The long journey of salmon along the West Coast of the United States

Salmon travel up the west coast of the United States for their survival and reproduction

by Lorenzo Ciotti
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The long journey of salmon along the West Coast of the United States
© Bill Schaefer / Stringer Getty Images Sport

Salmon are considered incredible migrants, traveling enormous distances to reach their spawning grounds. One of the most surprising examples of this extraordinary migratory capacity occurs along the west coast of the United States.

In this article we will explore the journey of salmon along the coast and focus on the dangers of biological contamination that threaten them along the way. The salmon that travel up the west coast of the United States undertake an essential journey for their survival and reproduction.

These fish migrate from their feeding grounds in the North Pacific Ocean to rivers and tributaries that flow along the coast, such as the Columbia River and the Sacramento River. This migration can take from several weeks to several months, during which the salmon move hundreds of kilometers, facing challenges and dangers that test their endurance.

During their migration, salmon face numerous obstacles. Rivers can have rapids, waterfalls and artificial dams that prevent salmon from moving forward easily. To overcome these obstacles, many salmon jump or cross rapids or use fish ladders, man-made structures that allow them to cross dams.

The strength and skill needed to meet these challenges are remarkable, and only the strongest salmon make it to their spawning destinations. During their journey, salmon are also exposed to the risk of biological contamination which can endanger their health and the very survival of the species.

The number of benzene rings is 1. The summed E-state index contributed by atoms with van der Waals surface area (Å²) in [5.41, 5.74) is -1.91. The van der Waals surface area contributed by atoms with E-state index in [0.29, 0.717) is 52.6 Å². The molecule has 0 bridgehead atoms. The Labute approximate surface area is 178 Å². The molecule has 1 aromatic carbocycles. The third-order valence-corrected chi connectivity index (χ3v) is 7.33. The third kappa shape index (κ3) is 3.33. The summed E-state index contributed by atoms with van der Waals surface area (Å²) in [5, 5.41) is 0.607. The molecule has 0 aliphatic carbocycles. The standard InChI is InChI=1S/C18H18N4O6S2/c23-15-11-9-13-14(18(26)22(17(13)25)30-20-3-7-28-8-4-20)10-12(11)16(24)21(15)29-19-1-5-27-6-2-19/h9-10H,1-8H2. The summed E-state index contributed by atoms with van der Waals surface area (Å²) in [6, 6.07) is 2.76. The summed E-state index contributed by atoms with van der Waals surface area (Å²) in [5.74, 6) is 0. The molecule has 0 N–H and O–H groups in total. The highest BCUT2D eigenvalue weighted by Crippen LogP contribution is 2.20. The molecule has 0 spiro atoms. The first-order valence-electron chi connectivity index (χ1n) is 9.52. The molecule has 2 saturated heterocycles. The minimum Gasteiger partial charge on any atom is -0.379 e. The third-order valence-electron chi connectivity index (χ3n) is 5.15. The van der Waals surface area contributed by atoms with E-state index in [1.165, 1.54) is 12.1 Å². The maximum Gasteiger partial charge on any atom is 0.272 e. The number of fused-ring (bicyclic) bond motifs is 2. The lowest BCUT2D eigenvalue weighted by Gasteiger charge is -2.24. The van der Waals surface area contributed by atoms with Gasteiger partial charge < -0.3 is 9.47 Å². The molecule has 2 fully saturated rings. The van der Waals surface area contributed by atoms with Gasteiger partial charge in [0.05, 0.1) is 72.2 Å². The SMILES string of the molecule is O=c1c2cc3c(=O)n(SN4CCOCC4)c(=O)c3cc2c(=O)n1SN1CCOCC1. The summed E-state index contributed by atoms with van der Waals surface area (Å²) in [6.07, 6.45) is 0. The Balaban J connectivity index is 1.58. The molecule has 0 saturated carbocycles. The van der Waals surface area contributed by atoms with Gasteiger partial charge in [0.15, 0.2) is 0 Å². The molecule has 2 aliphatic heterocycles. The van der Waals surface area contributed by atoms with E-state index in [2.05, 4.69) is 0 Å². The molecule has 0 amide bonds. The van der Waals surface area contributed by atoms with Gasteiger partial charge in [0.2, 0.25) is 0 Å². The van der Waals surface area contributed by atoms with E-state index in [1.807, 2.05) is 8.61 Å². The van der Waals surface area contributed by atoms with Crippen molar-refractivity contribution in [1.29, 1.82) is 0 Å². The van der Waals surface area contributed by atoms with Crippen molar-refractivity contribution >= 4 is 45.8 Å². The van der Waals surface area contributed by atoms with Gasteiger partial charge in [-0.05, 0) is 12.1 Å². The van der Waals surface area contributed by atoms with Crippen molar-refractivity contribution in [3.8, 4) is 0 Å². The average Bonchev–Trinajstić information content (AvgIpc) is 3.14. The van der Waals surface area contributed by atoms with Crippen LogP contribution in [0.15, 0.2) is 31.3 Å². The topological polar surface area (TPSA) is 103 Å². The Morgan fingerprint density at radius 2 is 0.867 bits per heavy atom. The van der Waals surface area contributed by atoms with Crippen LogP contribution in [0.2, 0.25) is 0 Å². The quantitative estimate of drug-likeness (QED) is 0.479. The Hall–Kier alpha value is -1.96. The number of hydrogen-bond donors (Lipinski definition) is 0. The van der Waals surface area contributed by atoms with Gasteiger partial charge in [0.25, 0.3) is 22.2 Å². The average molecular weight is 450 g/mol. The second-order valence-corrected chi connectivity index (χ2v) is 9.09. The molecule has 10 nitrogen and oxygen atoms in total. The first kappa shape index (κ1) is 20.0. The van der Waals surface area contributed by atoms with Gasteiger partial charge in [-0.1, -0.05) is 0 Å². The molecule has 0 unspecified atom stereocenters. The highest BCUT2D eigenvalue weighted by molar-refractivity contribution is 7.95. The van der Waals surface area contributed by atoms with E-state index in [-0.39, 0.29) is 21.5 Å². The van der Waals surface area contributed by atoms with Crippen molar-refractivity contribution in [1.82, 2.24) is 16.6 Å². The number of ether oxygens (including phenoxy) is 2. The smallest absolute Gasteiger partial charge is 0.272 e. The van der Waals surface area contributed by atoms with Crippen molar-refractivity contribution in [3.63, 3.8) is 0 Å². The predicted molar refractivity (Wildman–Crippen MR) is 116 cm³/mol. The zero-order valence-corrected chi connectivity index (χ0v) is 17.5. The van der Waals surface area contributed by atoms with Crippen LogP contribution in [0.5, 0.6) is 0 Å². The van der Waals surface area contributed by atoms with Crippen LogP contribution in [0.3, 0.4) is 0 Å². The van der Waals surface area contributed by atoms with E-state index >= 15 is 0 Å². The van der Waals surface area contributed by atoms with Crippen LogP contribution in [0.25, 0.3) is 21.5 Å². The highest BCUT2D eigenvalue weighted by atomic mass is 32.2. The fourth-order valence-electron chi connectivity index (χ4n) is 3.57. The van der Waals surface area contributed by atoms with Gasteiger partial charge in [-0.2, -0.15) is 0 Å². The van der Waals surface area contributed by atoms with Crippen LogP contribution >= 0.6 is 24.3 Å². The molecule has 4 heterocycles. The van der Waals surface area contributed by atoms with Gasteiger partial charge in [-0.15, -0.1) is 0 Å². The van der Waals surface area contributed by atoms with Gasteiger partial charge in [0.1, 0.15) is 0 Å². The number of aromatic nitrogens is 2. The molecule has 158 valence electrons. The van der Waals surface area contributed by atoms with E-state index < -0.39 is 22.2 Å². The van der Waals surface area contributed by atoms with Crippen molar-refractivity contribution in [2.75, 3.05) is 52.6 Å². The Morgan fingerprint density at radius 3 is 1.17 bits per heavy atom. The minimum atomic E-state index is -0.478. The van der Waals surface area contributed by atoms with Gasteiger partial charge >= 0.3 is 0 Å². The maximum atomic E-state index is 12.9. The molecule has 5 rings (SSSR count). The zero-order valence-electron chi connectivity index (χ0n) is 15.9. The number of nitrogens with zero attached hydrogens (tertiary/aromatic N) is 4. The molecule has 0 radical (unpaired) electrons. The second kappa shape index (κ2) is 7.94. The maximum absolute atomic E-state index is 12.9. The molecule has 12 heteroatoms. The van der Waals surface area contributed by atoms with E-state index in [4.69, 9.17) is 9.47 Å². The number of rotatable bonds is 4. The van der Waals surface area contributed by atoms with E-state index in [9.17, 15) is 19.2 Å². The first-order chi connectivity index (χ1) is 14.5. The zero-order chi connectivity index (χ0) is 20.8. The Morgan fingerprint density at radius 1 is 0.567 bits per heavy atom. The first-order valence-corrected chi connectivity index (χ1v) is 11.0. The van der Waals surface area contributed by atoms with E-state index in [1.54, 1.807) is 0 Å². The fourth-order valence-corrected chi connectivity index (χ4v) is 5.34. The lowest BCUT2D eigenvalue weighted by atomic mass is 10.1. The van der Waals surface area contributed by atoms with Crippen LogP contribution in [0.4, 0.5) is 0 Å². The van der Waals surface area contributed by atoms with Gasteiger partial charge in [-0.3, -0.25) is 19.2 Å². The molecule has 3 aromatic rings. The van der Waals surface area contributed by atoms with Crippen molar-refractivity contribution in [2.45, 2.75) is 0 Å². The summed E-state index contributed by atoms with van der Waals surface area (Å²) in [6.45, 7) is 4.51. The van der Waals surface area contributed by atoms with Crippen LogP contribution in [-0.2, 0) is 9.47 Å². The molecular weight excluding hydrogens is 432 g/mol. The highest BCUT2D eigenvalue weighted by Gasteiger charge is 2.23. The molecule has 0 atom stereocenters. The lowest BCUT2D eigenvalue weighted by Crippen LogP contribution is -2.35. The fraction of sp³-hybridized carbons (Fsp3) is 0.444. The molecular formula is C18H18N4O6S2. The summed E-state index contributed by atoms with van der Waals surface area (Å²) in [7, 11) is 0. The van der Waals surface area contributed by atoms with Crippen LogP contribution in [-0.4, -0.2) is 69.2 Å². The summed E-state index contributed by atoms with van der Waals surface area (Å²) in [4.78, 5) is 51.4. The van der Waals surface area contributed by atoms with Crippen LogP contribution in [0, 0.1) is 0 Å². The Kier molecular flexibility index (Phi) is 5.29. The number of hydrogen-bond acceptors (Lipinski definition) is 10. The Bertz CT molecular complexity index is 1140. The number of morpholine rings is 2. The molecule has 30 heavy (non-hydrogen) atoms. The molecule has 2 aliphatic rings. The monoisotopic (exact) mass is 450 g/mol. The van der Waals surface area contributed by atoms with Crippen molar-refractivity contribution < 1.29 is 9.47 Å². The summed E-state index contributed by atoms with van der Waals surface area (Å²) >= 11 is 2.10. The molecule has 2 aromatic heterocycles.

Pollution of rivers, caused by industrial, agricultural and human activities, can have devastating effects on salmon. Toxic chemicals, such as heavy metals and pesticides, can accumulate in fish tissues and compromise their immune systems, affect their reproductive ability and increase susceptibility to disease.

Furthermore, overpopulation of salmon, caused by factors such as rising water temperatures and reduced food resources, can encourage the spread of diseases and parasites among fish. These diseases can be transmitted through physical contact or contaminated water, putting the entire West Coast salmon population at risk.

The migration of salmon along the West Coast of the United States is an extraordinary event that represents a true feat of resistance and adaptability. However, the salmon journey is threatened by numerous dangers, including biological contamination which can compromise the very survival of this precious fish species.

It is essential to take protection and conservation measures to preserve salmon habitat and reduce biological contamination. Joint efforts between government authorities, environmental organizations and local communities can help keep salmon populations intact and ensure that their long journey along the West Coast of the United States can continue for many years to come.